BWI Marshall Airport sees dozens of Southwest flights canceled

Dozens of Southwest flights at BWI Marshall Airport have been canceled. (WTOP/Luke Lukert)

Many travelers Monday morning are starting their trips off frustrated as dozens of flights in the D.C. area are canceled. Southwest has canceled hundreds of flights since Saturday.

In the D.C. area, BWI Marshall Airport saw the most cancellations from the Dallas, Texas-based airline.

Hundreds of people waited in multiple lines Monday morning after learning their flights had been canceled.

“Found out at the kiosk machine that the flight was canceled, so we had to wait in the 45-minute line and find out the flight was canceled, to then get another line to try and reschedule and do something else and then not go anywhere,” said one man who was trying to put his niece on a plane to Mississippi.

Another traveler, Jose, was waiting at the end of the line: “I made the check in online and everything was fine.” But when he got to the airport, he learned the flight was canceled.  

This is a continuing trend. The airline canceled more than 1,000 flights in total, or 29% of its schedule, as of 7 p.m. Sunday, according to flight tracker FlightAware. That was the highest rate by far of the major U.S. airlines.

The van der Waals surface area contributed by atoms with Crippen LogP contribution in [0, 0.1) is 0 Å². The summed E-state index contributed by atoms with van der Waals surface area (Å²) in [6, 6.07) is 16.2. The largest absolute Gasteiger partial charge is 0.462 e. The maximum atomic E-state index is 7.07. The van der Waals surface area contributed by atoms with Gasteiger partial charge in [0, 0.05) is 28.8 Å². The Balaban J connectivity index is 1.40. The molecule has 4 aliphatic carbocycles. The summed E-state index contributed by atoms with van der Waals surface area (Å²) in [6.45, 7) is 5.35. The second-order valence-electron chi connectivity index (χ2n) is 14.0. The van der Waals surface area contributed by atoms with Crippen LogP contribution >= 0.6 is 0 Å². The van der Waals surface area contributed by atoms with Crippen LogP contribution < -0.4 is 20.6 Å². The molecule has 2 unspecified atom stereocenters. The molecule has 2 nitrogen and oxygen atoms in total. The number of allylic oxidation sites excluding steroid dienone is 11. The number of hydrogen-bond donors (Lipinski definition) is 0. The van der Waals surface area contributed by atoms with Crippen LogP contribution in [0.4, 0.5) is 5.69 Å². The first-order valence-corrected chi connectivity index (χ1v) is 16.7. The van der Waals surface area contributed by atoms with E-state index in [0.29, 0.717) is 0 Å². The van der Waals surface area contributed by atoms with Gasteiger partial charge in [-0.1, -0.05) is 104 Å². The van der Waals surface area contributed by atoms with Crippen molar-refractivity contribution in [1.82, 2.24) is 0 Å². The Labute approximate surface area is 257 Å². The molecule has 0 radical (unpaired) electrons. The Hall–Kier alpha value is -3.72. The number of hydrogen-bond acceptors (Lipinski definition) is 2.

“We’ve continued diligent work throughout the weekend to reset our operation with a focus on getting aircraft and crews repositioned to take care of our customers,” said Southwest Airlines. “With fewer frequencies between cities in our current schedule, recovering during operational challenges is more difficult and prolonged.”

But some passengers weren’t buying the excuses.

Henry H. Harteveldt, president and travel industry analyst at The Atmosphere Research Group, told The Associated Press that the cancellations are caused by numerous factors like overbooking, weather and the likelihood that some pilots who oppose Southwest’s decision to mandate COVID-19 vaccinations are participating in an illegal job action where they call in sick or are engaging in a “work slowdown.”

In a statement Saturday, the airline’s pilot union, the Southwest Airlines Pilots Association, said that’s not the case.

“SWAPA is aware of operational difficulties affecting Southwest Airlines today due to a number of issues, but we can say with confidence that our pilots are not participating in any official or unofficial job actions,” it said.

The airline also rejected the reason, saying the cancellations were due to weather and air traffic control issues.

The Associated Press contributed to this report.

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